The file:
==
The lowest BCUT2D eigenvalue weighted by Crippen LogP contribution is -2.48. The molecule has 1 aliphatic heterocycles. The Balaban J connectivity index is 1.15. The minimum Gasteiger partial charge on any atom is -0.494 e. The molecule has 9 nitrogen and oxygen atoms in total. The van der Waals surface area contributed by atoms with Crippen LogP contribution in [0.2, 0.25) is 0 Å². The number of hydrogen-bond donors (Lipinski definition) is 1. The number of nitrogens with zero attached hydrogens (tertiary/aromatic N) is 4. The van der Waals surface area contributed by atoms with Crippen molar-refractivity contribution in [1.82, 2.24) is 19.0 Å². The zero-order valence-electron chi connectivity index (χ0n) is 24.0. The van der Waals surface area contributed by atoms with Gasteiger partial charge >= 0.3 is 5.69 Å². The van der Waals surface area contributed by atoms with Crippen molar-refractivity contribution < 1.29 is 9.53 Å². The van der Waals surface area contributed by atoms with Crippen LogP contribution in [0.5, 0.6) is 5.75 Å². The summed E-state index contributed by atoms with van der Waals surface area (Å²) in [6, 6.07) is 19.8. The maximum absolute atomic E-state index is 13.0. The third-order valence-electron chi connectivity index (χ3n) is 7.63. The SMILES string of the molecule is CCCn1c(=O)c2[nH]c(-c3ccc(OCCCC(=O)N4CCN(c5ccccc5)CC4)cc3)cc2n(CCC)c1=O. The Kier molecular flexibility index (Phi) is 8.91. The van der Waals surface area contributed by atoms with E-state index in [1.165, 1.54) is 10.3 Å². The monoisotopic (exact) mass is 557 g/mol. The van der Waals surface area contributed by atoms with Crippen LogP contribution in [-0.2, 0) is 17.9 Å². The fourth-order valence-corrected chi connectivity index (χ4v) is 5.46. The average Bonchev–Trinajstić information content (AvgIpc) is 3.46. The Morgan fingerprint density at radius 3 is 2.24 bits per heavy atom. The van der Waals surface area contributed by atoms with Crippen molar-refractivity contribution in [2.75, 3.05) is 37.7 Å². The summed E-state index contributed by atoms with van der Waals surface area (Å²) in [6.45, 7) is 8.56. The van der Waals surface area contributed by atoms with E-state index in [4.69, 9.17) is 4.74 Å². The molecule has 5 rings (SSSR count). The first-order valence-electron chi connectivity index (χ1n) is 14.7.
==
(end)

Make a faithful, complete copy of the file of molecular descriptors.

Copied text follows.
The lowest BCUT2D eigenvalue weighted by Crippen LogP contribution is -2.48. The molecule has 1 aliphatic heterocycles. The Balaban J connectivity index is 1.15. The minimum Gasteiger partial charge on any atom is -0.494 e. The molecule has 9 nitrogen and oxygen atoms in total. The van der Waals surface area contributed by atoms with Crippen LogP contribution in [0.2, 0.25) is 0 Å². The number of hydrogen-bond donors (Lipinski definition) is 1. The number of nitrogens with zero attached hydrogens (tertiary/aromatic N) is 4. The van der Waals surface area contributed by atoms with Crippen molar-refractivity contribution in [1.82, 2.24) is 19.0 Å². The zero-order valence-electron chi connectivity index (χ0n) is 24.0. The van der Waals surface area contributed by atoms with Gasteiger partial charge >= 0.3 is 5.69 Å². The van der Waals surface area contributed by atoms with Crippen molar-refractivity contribution < 1.29 is 9.53 Å². The van der Waals surface area contributed by atoms with Crippen LogP contribution in [0.5, 0.6) is 5.75 Å². The summed E-state index contributed by atoms with van der Waals surface area (Å²) in [6, 6.07) is 19.8. The maximum absolute atomic E-state index is 13.0. The third-order valence-electron chi connectivity index (χ3n) is 7.63. The SMILES string of the molecule is CCCn1c(=O)c2[nH]c(-c3ccc(OCCCC(=O)N4CCN(c5ccccc5)CC4)cc3)cc2n(CCC)c1=O. The Kier molecular flexibility index (Phi) is 8.91. The van der Waals surface area contributed by atoms with E-state index in [1.165, 1.54) is 10.3 Å². The monoisotopic (exact) mass is 557 g/mol. The van der Waals surface area contributed by atoms with Crippen LogP contribution in [-0.2, 0) is 17.9 Å². The fourth-order valence-corrected chi connectivity index (χ4v) is 5.46. The average Bonchev–Trinajstić information content (AvgIpc) is 3.46. The Morgan fingerprint density at radius 3 is 2.24 bits per heavy atom. The van der Waals surface area contributed by atoms with Crippen molar-refractivity contribution in [2.75, 3.05) is 37.7 Å². The summed E-state index contributed by atoms with van der Waals surface area (Å²) in [6.45, 7) is 8.56. The van der Waals surface area contributed by atoms with E-state index in [4.69, 9.17) is 4.74 Å². The molecule has 5 rings (SSSR count). The first-order valence-electron chi connectivity index (χ1n) is 14.7.